Novell MIA from Conference

Why isn't Novell a sponsor at the upcoming Conference?

If you're waiting for information on from Oracle, you may need to wait a little bit longer.

That's because Oracle has entered the quarterly SEC-mandated quiet period that comes the month before the quarterly results are announced. Oracle is planning to release the results for the first quarter of its 2011 fiscal year in mid-September, so it will be all quiet until then.

Sources inside the company cite that as the main reason why they are not willing to discuss business issues, such as, at this time.

Or, maybe they're just trying not to hurt my feelings.

The community, analysts, and media have several questions for Oracle regarding their reasoning behind dropping OpenSolaris, and the quiet period would explain why no answers on that topic have been forthcoming. Recall, if you will, that it was a leaked memo, not an official announcement that let the world at large know about Oracle's plans for Solaris moving forward--and that OpenSolaris would no longer be a part of those plans.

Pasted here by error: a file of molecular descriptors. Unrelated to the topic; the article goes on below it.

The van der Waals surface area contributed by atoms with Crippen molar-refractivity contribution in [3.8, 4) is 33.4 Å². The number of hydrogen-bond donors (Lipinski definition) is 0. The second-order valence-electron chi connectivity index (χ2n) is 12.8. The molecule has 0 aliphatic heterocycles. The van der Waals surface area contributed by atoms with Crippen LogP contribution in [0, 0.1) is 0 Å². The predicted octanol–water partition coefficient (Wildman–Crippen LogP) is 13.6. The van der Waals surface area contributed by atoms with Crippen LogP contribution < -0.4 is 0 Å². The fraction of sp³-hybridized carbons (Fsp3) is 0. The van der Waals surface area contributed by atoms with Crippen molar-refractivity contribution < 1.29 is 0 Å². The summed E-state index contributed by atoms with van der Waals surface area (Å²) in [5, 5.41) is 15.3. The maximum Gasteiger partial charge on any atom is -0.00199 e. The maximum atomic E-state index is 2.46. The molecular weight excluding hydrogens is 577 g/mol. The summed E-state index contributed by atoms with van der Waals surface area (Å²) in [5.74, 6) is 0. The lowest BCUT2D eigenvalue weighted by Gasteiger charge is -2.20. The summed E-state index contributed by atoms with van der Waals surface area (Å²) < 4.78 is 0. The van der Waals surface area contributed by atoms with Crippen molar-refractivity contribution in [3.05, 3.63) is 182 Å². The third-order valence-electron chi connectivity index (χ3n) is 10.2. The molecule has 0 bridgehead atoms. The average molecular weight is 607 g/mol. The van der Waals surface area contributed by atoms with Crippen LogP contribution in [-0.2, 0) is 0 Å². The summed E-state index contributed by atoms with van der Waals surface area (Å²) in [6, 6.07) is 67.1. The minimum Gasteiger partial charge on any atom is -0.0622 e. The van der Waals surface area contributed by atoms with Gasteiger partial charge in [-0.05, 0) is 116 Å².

There may be some glimmer of information coming on the horizon, though.

On August 31-September 3, the Conference 2010 will take place in Budapest, Hungary. This may be a great chance to find out more about Oracle's plans for yet another of the open source projects it picked up when it bought Sun. Oracle is listed as one of the event's platinum sponsors (along with IBM and Multiracio, a prominent Hungarian commercial development firm active in the project.

Since Oracle will have employees in attendance, here's hoping they'll be able to share more information about the future of the project.

When checking out the conference sponsors, I noted that Novell was nowhere to be seen on the list. I did dig into the conference program, and found that Novell has a presence in the participations, so they will be there.

This is notable to me, at least, because lately Novell has been sending out little hints that they've been less than thrilled with how collaborative the community has been. This is nothing new, mind you: they were complaining about the same thing when Sun was the big backer.

There is no taking away that fact that Novell is a big contributor to, but their absence from financially sponsoring the major event of the year is something to note. Is Novell about to take their ball and go home? Were there more transparent ways Novell was involved in this particular conference? Or is Novell worried about the future direction of, too?

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